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Burzum has always represented a divergent path in the Norwegian scene, and there is pretty much no clearer of an example of this than Varg’s own offering to the 1994 climax of the early 90s in “Hvis Lyset Tar Oss”. While most offerings either took the path of extreme vileness (Gorgoroth and Mayhem) or some variant of an epic and majestic atmosphere (Emperor and Enslaved), this album subsumes both of those ideas in very limited amounts under an overriding feeling of sorrow. This could be ascertained by the visual of a corpse laying at the side of a path in the woods as depicted on the album art, but even without the visual aid, the auditory craftsmanship is so obvious on each musical chapter that a similar image of archaic woe and remembered grief leaps right out at whoever has ears to hear.
Like any of Burzum offerings, the stylistic approach to the black metal paradigm relies heavily on atmospheric elements and droning riff work. The songs are all epic in scope, though in overall musical content there is about as much variation as one might expect from a 3 to 4 minute song. But where this one differs is that the combination of a larger sounding production and a solid, pounding guitar tone unleashes a furious wave of agony that rivals anything yet conceived by any metal outfit. The formula that has been resorted to on previous albums is mostly maintained, but in a more ambitious and concentrated form. It comes off as less raw overall, although the depressed and morose vocal wails are equally as telling of a gutted soul, writhing in eternal pain, as they’ve ever been.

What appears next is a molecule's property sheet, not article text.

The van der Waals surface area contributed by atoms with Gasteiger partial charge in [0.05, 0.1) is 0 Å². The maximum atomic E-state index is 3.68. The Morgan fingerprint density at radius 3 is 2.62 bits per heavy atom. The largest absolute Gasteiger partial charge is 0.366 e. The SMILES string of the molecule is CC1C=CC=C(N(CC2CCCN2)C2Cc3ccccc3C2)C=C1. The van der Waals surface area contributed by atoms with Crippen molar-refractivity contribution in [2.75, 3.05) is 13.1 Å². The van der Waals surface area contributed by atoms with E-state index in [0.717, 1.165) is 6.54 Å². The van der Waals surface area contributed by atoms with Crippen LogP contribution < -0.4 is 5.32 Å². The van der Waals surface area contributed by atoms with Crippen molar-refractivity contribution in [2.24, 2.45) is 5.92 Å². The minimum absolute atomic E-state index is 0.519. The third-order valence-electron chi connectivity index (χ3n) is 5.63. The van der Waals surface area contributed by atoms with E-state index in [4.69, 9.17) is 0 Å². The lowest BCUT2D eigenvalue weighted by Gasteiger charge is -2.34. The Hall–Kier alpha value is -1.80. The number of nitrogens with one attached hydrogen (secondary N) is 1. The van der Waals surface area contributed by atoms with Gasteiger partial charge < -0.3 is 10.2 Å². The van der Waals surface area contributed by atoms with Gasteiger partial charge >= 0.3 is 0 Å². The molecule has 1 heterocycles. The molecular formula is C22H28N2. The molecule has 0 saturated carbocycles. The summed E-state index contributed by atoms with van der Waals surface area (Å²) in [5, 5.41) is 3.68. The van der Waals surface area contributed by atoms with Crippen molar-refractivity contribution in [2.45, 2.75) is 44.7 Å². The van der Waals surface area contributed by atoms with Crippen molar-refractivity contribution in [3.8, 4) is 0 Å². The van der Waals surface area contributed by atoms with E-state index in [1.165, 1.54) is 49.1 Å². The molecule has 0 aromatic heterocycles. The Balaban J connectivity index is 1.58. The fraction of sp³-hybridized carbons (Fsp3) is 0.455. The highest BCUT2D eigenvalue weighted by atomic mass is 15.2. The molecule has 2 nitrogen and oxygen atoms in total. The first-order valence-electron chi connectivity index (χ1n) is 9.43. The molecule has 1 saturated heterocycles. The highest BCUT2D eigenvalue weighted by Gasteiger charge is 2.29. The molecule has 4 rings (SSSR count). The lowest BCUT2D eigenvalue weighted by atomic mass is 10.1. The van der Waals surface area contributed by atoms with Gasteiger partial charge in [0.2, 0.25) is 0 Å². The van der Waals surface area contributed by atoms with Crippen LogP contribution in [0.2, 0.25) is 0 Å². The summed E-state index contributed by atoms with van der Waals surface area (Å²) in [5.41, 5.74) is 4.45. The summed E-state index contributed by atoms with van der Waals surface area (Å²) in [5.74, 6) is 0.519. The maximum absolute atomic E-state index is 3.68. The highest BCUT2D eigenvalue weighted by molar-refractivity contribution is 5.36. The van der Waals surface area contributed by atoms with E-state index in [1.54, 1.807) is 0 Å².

Upon entering the opening seconds of “Det Som En Gang Var”, the principle image that emerges is that of a grand castle gate opening. At first sight, the atmosphere is melancholy, almost akin to a funeral for an unnamed, benevolent monarch. What follows the initial 3 minute intro is a completely new theme that is somewhat more chaotic in nature, but generally maintains the overall ambient aesthetic established from the beginning. The guitars generally have a hazy nature to them, although at times they border on a proto-thrash character not all that far removed from early Venom. Varg’s contorted wails pipe in and out in rather abrupt intervals, short in length, and sparsely placed, almost as if seeking to act as a final detailing on a simply designed tapestry. Things generally progress slowly, as a third contrasting theme enters about 5 minutes after the previous one began, though a restatement of the 2nd theme appears in a lead guitar line that sounds heavily influenced by Depeche Mode pipes in to offer a slight variation. One could note a peculiar paradox of a song that is over 14 minutes long and pretty much among the more complex things that Varg has ever created being set around a set of lyrics, in free verse form, that could be read in under 15 seconds yet inspire a much longer period of contemplation. But this sort of a programmatic approach to songwriting is a familiar trait in Burzum’s style, and easily identified with a number of conceptual works by various metal and non-metal writers.